Monday, May 19, 2008

The longest winning streak in NORBA history comes to a close!

We can't control the weather! But we all should pay attention to what can happen to the racers!
This is no game when you race at 100-degrees!  It can take you out!

Georgia Gould just had her first DNF in Santa Ynez, California.

I have been sick for a week, I am not a virologist, but it is from one of the many 200 viruses in Idaho this spring. We are having weather swings in the west and that means 50 plus temp I was camping, looking at white mts, , snowing, 27F-degrees with high winds not even a week ago in Duck Valley, NV elv. 5'400 ft., and now its 97-degrees with pollutants from all the new growth irritating the lungs, eyes,! The body has a hard time with the temp change! The west can change in a few days or even in one week and not allow you time to adapt to the heat. It can mess up your life or your game!

Georgia Gould led for three quarters of the race but off in the weeds from heat exhaustion and to be taken to the hospital.

We care about our racers and understand what they have to undergo! We are not indifference, when our top mtb gal gets heat exhaustion in 103F temps. We are glad she did not get heat stroke, the worst form of heat illnesses; even victims of heat stroke often die.  As we understand it, one of our other gals, stopped racing to be of help!

Georgia Gould has done every thing right! She has won every major mtb race in the US for the past few years. Done well on the World Cup, etc... The only thing that could change is her adaptation time, in which she has little or none! Her job is hard!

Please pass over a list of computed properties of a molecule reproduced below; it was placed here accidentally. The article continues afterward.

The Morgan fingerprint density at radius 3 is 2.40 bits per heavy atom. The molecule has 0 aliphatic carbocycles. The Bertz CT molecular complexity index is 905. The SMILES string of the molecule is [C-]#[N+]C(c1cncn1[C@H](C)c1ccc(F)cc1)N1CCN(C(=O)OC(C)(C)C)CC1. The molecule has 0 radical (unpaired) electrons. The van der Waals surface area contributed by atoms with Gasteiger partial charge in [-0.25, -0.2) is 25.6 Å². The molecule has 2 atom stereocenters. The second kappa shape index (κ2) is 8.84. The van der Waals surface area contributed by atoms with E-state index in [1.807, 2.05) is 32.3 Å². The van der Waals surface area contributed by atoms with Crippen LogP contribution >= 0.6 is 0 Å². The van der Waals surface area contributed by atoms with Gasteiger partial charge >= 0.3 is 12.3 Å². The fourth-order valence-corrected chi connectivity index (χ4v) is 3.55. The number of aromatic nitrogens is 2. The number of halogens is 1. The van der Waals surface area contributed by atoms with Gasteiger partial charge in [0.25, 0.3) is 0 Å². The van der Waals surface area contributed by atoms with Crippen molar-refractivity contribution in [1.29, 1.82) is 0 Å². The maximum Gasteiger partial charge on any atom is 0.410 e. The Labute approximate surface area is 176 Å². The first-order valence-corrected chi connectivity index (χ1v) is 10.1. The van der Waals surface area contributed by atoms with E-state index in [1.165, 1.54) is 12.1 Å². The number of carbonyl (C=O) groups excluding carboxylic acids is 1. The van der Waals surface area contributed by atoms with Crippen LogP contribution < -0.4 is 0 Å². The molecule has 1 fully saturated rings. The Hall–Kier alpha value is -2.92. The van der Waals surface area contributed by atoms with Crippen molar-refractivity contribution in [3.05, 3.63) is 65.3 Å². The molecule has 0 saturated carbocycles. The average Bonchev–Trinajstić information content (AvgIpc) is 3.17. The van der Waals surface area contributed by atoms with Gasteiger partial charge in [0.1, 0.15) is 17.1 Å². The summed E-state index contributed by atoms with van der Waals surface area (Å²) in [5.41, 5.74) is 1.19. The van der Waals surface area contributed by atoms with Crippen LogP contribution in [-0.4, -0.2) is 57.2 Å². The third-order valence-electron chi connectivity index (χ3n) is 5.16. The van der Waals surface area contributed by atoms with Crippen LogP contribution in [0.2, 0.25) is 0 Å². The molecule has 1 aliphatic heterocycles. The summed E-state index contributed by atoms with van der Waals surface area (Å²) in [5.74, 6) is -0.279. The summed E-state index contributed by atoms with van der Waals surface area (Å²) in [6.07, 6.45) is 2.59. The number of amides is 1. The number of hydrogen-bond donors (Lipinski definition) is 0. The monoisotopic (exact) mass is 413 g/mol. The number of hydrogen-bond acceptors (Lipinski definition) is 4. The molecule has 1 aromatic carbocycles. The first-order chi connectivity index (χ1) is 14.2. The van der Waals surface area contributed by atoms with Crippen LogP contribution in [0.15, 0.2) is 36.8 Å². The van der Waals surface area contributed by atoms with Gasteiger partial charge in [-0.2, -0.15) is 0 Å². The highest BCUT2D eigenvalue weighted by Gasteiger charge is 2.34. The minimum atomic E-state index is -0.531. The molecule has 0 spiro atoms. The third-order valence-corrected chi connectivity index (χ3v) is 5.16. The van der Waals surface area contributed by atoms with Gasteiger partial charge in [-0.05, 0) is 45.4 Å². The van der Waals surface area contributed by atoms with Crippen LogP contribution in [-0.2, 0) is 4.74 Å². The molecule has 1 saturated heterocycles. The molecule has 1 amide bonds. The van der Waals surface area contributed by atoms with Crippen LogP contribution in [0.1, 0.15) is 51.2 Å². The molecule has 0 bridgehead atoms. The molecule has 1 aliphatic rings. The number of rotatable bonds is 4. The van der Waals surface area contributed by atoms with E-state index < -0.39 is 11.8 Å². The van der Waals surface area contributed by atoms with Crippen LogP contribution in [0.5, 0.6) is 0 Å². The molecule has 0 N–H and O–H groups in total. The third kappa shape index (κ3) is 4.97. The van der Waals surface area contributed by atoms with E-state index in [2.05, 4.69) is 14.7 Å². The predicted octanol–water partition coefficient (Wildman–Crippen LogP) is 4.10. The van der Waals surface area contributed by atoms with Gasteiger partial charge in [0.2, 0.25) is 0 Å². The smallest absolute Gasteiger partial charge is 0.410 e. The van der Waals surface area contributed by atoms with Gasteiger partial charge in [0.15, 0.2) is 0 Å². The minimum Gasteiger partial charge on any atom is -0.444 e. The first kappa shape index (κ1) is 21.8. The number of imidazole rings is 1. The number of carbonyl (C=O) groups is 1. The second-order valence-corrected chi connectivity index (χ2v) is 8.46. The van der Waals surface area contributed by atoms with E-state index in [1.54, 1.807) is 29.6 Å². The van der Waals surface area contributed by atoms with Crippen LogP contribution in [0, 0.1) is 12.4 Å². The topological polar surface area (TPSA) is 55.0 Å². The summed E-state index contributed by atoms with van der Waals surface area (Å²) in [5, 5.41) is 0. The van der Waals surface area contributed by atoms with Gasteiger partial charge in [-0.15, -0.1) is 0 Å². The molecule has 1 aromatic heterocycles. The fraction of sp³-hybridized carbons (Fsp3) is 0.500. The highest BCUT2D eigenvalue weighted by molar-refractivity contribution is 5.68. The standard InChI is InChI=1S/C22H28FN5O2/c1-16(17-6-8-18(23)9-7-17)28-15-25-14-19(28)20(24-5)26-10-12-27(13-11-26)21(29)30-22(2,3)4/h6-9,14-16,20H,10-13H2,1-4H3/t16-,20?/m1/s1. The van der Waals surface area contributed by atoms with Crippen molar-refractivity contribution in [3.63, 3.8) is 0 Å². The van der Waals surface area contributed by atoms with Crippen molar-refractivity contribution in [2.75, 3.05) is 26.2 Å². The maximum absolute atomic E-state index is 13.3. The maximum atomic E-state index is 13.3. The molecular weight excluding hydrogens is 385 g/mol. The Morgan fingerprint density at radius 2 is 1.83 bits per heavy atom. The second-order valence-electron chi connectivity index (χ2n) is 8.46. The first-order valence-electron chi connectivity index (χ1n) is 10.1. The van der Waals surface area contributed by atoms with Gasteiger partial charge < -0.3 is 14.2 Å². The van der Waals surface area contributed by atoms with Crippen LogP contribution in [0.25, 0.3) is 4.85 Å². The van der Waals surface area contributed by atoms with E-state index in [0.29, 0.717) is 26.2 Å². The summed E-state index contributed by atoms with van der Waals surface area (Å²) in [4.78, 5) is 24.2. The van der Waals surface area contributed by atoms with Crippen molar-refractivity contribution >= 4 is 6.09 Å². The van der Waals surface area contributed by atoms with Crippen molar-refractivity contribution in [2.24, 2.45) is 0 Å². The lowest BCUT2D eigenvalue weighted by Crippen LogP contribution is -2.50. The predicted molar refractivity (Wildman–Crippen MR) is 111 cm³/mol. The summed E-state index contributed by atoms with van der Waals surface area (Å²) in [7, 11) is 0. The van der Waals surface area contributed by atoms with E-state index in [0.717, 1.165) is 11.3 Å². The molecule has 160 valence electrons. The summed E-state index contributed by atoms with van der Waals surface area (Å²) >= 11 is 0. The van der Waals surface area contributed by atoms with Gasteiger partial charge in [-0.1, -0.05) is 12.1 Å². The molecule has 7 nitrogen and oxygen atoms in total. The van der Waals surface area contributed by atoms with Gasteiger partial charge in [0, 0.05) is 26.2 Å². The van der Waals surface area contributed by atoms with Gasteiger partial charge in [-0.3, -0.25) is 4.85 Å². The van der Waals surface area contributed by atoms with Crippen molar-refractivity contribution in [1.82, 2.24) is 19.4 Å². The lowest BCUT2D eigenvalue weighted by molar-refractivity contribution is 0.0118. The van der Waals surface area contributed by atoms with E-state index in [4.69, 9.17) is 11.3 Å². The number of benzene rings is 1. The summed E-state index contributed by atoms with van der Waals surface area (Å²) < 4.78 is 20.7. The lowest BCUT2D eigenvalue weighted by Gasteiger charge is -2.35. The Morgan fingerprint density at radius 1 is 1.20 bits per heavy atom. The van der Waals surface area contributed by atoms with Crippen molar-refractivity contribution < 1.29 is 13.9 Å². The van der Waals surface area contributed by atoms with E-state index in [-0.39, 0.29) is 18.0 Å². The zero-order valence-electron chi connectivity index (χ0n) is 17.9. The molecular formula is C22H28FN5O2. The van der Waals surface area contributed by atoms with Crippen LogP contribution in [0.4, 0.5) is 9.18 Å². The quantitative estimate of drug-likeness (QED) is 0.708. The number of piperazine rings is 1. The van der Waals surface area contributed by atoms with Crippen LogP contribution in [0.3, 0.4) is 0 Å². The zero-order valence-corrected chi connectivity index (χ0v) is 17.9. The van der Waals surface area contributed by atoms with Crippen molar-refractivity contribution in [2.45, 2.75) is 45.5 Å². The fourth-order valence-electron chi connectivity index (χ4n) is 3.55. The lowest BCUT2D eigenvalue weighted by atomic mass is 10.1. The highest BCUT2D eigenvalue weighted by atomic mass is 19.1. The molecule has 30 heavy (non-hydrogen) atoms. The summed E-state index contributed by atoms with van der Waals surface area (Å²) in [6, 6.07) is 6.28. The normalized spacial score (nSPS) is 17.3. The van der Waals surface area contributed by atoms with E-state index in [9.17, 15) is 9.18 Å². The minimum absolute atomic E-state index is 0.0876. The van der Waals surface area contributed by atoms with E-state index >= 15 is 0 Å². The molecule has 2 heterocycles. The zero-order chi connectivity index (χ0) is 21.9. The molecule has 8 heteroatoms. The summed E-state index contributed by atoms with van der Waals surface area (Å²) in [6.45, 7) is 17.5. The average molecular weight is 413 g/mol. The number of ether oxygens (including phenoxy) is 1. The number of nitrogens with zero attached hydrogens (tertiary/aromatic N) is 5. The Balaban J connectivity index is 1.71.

Even under conditions of rest, prolonged exposures to hot environments can lead to profound disruptions in the body's ability to maintain a stable internal environment for its cells and tissues. Especially endurance exercise can accelerate the harmful effects, not only because working muscles produce heat and thereby add to the heat load of the organism.

We don't view Georgia Gould as just an organism, rather a very smart person with a very real "motor." We understand why her motor over heated. Georgia's muscles make so much power, that they don't help decrease the body's ability to rid itself of excess heat, and that was the case this last weekend in 103 F temp.

Georgia did her normal thing and raced her heart out, left the field behind, until the last lap. She is a racer and races herself, and gives it her all no matter the temp. Pushing it to her limits! Doing this the whole season in a wide range of temps.  

This time, on the last lap, she was seen off trail, laying in the weeds by Pua who was sitting in 2nd place, another WN fitted racer.  From what we know, Pua and another gal Heather gave up their race to help Georgia. Good thing, as Georgia could not even stand!

Good sportsmanship by them both!

Understand that certain types of athletic performance are not apt to be hindered by heat. However, the repetition during a prolonged session in hot conditions can easily lead to a failure of the temperature regulating ability of the athlete. Even clothing can hinder heat loss.

Motivation has never been one of Georgia's factors, as she maintains a high level of performance. Since the heart's capacity to pump blood is less than the maximal rate of blood flow to working muscles, plus skin, and since the total blood volume is less than maximal volume capacity of the muscles and skin, either the muscles must be short-changed in their blood supply so that the muscles become fatigued or the skin receives less than the optimal amount of blood needed to cool the organism (Georgia's motor.)